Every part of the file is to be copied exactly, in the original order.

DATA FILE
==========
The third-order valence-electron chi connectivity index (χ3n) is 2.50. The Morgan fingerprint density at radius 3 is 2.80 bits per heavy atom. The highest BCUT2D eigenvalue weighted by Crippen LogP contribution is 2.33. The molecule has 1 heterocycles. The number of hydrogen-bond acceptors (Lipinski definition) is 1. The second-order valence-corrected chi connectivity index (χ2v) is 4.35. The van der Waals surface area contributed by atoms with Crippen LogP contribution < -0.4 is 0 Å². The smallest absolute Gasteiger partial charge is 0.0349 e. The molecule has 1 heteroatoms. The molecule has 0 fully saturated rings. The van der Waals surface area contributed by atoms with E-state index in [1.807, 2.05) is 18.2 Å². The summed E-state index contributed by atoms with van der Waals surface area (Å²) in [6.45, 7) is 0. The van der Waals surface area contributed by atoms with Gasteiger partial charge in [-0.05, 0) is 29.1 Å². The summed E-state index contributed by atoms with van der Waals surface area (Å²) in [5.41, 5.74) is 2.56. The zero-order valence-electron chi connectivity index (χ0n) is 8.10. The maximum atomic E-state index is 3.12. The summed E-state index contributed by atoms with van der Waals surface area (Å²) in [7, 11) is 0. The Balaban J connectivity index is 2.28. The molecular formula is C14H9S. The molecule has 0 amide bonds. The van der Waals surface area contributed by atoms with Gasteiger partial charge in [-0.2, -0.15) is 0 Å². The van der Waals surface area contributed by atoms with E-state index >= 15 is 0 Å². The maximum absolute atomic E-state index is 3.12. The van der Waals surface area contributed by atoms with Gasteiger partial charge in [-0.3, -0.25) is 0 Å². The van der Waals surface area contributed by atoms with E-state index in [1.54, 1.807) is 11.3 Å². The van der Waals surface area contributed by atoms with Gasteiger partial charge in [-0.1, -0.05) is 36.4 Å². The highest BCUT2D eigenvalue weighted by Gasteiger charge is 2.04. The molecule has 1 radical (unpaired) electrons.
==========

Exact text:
The third-order valence-electron chi connectivity index (χ3n) is 2.50. The Morgan fingerprint density at radius 3 is 2.80 bits per heavy atom. The highest BCUT2D eigenvalue weighted by Crippen LogP contribution is 2.33. The molecule has 1 heterocycles. The number of hydrogen-bond acceptors (Lipinski definition) is 1. The second-order valence-corrected chi connectivity index (χ2v) is 4.35. The van der Waals surface area contributed by atoms with Crippen LogP contribution < -0.4 is 0 Å². The smallest absolute Gasteiger partial charge is 0.0349 e. The molecule has 1 heteroatoms. The molecule has 0 fully saturated rings. The van der Waals surface area contributed by atoms with E-state index in [1.807, 2.05) is 18.2 Å². The summed E-state index contributed by atoms with van der Waals surface area (Å²) in [6.45, 7) is 0. The van der Waals surface area contributed by atoms with Gasteiger partial charge in [-0.05, 0) is 29.1 Å². The summed E-state index contributed by atoms with van der Waals surface area (Å²) in [5.41, 5.74) is 2.56. The zero-order valence-electron chi connectivity index (χ0n) is 8.10. The maximum atomic E-state index is 3.12. The summed E-state index contributed by atoms with van der Waals surface area (Å²) in [7, 11) is 0. The Balaban J connectivity index is 2.28. The molecular formula is C14H9S. The molecule has 0 amide bonds. The van der Waals surface area contributed by atoms with Gasteiger partial charge in [-0.2, -0.15) is 0 Å². The van der Waals surface area contributed by atoms with E-state index >= 15 is 0 Å². The maximum absolute atomic E-state index is 3.12. The van der Waals surface area contributed by atoms with Gasteiger partial charge in [-0.3, -0.25) is 0 Å². The van der Waals surface area contributed by atoms with E-state index in [1.54, 1.807) is 11.3 Å². The van der Waals surface area contributed by atoms with Gasteiger partial charge in [-0.1, -0.05) is 36.4 Å². The highest BCUT2D eigenvalue weighted by Gasteiger charge is 2.04. The molecule has 1 radical (unpaired) electrons.